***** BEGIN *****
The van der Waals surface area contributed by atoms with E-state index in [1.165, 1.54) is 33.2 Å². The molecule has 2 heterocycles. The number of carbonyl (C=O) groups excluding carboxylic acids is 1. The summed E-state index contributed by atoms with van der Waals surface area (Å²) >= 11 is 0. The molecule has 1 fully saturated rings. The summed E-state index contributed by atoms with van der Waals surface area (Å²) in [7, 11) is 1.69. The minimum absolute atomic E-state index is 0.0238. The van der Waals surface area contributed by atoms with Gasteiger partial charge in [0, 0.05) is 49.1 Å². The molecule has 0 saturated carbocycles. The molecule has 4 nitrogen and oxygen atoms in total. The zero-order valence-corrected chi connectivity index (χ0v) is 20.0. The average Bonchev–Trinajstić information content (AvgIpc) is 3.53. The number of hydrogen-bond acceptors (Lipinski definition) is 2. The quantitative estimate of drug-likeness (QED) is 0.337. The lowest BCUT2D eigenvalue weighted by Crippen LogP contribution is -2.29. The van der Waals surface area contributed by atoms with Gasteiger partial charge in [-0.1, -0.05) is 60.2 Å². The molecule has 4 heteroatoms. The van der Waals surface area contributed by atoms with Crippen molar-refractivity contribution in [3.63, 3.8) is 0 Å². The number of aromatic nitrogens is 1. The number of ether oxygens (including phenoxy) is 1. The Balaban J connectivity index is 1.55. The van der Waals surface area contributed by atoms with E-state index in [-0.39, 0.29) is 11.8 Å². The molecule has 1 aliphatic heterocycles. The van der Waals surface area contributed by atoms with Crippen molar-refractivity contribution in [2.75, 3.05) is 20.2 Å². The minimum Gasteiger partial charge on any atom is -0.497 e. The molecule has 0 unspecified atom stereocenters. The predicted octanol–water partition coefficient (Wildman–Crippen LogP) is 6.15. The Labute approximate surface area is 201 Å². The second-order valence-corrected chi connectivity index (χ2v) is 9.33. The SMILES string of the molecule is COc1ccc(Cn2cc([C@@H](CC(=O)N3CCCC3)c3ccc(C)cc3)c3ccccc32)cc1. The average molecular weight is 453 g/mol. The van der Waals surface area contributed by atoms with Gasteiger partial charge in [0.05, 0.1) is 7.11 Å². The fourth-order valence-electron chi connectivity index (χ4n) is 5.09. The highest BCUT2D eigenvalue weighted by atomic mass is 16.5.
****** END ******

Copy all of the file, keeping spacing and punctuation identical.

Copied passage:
The van der Waals surface area contributed by atoms with E-state index in [1.165, 1.54) is 33.2 Å². The molecule has 2 heterocycles. The number of carbonyl (C=O) groups excluding carboxylic acids is 1. The summed E-state index contributed by atoms with van der Waals surface area (Å²) >= 11 is 0. The molecule has 1 fully saturated rings. The summed E-state index contributed by atoms with van der Waals surface area (Å²) in [7, 11) is 1.69. The minimum absolute atomic E-state index is 0.0238. The van der Waals surface area contributed by atoms with Gasteiger partial charge in [0, 0.05) is 49.1 Å². The molecule has 0 saturated carbocycles. The molecule has 4 nitrogen and oxygen atoms in total. The zero-order valence-corrected chi connectivity index (χ0v) is 20.0. The average Bonchev–Trinajstić information content (AvgIpc) is 3.53. The number of hydrogen-bond acceptors (Lipinski definition) is 2. The quantitative estimate of drug-likeness (QED) is 0.337. The lowest BCUT2D eigenvalue weighted by Crippen LogP contribution is -2.29. The van der Waals surface area contributed by atoms with Gasteiger partial charge in [-0.1, -0.05) is 60.2 Å². The molecule has 4 heteroatoms. The van der Waals surface area contributed by atoms with Crippen molar-refractivity contribution in [3.63, 3.8) is 0 Å². The number of aromatic nitrogens is 1. The number of ether oxygens (including phenoxy) is 1. The Balaban J connectivity index is 1.55. The van der Waals surface area contributed by atoms with E-state index in [-0.39, 0.29) is 11.8 Å². The molecule has 1 aliphatic heterocycles. The van der Waals surface area contributed by atoms with Crippen molar-refractivity contribution in [2.75, 3.05) is 20.2 Å². The minimum Gasteiger partial charge on any atom is -0.497 e. The molecule has 0 unspecified atom stereocenters. The predicted octanol–water partition coefficient (Wildman–Crippen LogP) is 6.15. The Labute approximate surface area is 201 Å². The second-order valence-corrected chi connectivity index (χ2v) is 9.33. The SMILES string of the molecule is COc1ccc(Cn2cc([C@@H](CC(=O)N3CCCC3)c3ccc(C)cc3)c3ccccc32)cc1. The average molecular weight is 453 g/mol. The van der Waals surface area contributed by atoms with Gasteiger partial charge in [0.05, 0.1) is 7.11 Å². The fourth-order valence-electron chi connectivity index (χ4n) is 5.09. The highest BCUT2D eigenvalue weighted by atomic mass is 16.5.